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Drawing on a body of classical and contemporary ethnographic resources, one finds a number of coriflicting conclusions and assumptions in not only the evolutionary role of the extended family and its functions, but also-in a post-colonial context-how these units as well as their roles and functions change. When comparing a number of sources, we find that extended families are explained in diametrically opposed terms (e.g. some say extended families result from hunter-gatherer societies while others attribute it to agricultural groups), creating conflicting theory obviously not considered together as often enoughhence the necessity of comparative study between traditionally agricultural Hopi and hunter-gathering Sioux.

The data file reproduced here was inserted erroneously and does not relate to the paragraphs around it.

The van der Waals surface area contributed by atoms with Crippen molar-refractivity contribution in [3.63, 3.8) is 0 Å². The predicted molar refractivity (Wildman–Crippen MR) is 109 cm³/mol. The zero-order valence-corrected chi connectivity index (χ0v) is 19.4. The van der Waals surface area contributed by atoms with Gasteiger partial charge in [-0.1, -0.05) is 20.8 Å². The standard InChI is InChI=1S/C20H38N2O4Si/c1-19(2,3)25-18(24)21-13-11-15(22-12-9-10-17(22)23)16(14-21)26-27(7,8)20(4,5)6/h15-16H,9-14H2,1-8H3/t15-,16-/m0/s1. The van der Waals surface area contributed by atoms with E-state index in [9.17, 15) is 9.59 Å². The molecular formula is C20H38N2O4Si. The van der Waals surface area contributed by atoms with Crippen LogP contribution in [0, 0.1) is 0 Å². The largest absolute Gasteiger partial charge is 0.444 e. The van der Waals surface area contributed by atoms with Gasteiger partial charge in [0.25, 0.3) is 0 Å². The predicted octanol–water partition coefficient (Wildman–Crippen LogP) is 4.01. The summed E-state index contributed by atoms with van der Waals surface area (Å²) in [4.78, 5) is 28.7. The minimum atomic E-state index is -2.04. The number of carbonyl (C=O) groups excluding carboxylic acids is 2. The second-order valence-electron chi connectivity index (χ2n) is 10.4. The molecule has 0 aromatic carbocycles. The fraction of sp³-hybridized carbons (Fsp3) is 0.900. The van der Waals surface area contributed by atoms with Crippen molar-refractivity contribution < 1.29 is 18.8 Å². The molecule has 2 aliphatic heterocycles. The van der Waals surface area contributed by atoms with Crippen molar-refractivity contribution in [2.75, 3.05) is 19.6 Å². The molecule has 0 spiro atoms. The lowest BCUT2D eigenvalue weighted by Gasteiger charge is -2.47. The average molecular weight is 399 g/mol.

By comparing these two drastically different groups, through kinship terminology to particular facets of the two family extensions, one concludes that the two extended families looked at drastically differ in function, while remaining quite similar in form. On the one hand, traditional Hopi extended families functioned as an economic extension, whereas the Sioux extended families functioned primarily as a military extension.